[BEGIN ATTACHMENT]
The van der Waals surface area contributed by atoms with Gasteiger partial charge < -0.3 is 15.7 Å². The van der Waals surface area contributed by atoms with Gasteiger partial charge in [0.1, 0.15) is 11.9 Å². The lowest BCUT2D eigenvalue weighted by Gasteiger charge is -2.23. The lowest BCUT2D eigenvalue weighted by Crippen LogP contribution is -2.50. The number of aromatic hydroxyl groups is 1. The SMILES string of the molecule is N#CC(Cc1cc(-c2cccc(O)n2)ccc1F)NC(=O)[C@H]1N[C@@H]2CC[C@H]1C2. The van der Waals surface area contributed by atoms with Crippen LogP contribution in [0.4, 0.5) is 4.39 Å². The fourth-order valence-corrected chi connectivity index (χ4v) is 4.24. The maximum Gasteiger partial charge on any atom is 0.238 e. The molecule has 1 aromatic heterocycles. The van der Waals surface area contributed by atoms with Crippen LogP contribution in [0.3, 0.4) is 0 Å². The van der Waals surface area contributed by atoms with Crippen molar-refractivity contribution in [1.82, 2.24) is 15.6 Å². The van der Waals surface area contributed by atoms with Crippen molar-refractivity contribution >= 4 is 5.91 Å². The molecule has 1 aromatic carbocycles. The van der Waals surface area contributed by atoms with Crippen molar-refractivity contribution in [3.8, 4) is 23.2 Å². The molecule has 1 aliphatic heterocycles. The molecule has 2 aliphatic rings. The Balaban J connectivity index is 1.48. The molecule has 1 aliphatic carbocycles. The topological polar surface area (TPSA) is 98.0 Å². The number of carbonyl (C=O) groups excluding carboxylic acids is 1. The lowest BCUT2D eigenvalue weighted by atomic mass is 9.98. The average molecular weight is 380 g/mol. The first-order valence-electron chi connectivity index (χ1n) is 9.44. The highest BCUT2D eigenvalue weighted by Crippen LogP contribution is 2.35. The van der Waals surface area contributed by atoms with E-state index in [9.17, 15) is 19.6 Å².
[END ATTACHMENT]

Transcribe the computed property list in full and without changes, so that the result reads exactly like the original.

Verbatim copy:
The van der Waals surface area contributed by atoms with Gasteiger partial charge < -0.3 is 15.7 Å². The van der Waals surface area contributed by atoms with Gasteiger partial charge in [0.1, 0.15) is 11.9 Å². The lowest BCUT2D eigenvalue weighted by Gasteiger charge is -2.23. The lowest BCUT2D eigenvalue weighted by Crippen LogP contribution is -2.50. The number of aromatic hydroxyl groups is 1. The SMILES string of the molecule is N#CC(Cc1cc(-c2cccc(O)n2)ccc1F)NC(=O)[C@H]1N[C@@H]2CC[C@H]1C2. The van der Waals surface area contributed by atoms with Crippen LogP contribution in [0.4, 0.5) is 4.39 Å². The fourth-order valence-corrected chi connectivity index (χ4v) is 4.24. The maximum Gasteiger partial charge on any atom is 0.238 e. The molecule has 1 aromatic heterocycles. The van der Waals surface area contributed by atoms with Crippen LogP contribution in [0.3, 0.4) is 0 Å². The van der Waals surface area contributed by atoms with Crippen molar-refractivity contribution in [1.82, 2.24) is 15.6 Å². The van der Waals surface area contributed by atoms with Crippen molar-refractivity contribution >= 4 is 5.91 Å². The molecule has 1 aromatic carbocycles. The van der Waals surface area contributed by atoms with Crippen molar-refractivity contribution in [3.8, 4) is 23.2 Å². The molecule has 1 aliphatic heterocycles. The molecule has 2 aliphatic rings. The Balaban J connectivity index is 1.48. The molecule has 1 aliphatic carbocycles. The topological polar surface area (TPSA) is 98.0 Å². The number of carbonyl (C=O) groups excluding carboxylic acids is 1. The lowest BCUT2D eigenvalue weighted by atomic mass is 9.98. The average molecular weight is 380 g/mol. The first-order valence-electron chi connectivity index (χ1n) is 9.44. The highest BCUT2D eigenvalue weighted by Crippen LogP contribution is 2.35. The van der Waals surface area contributed by atoms with E-state index in [9.17, 15) is 19.6 Å².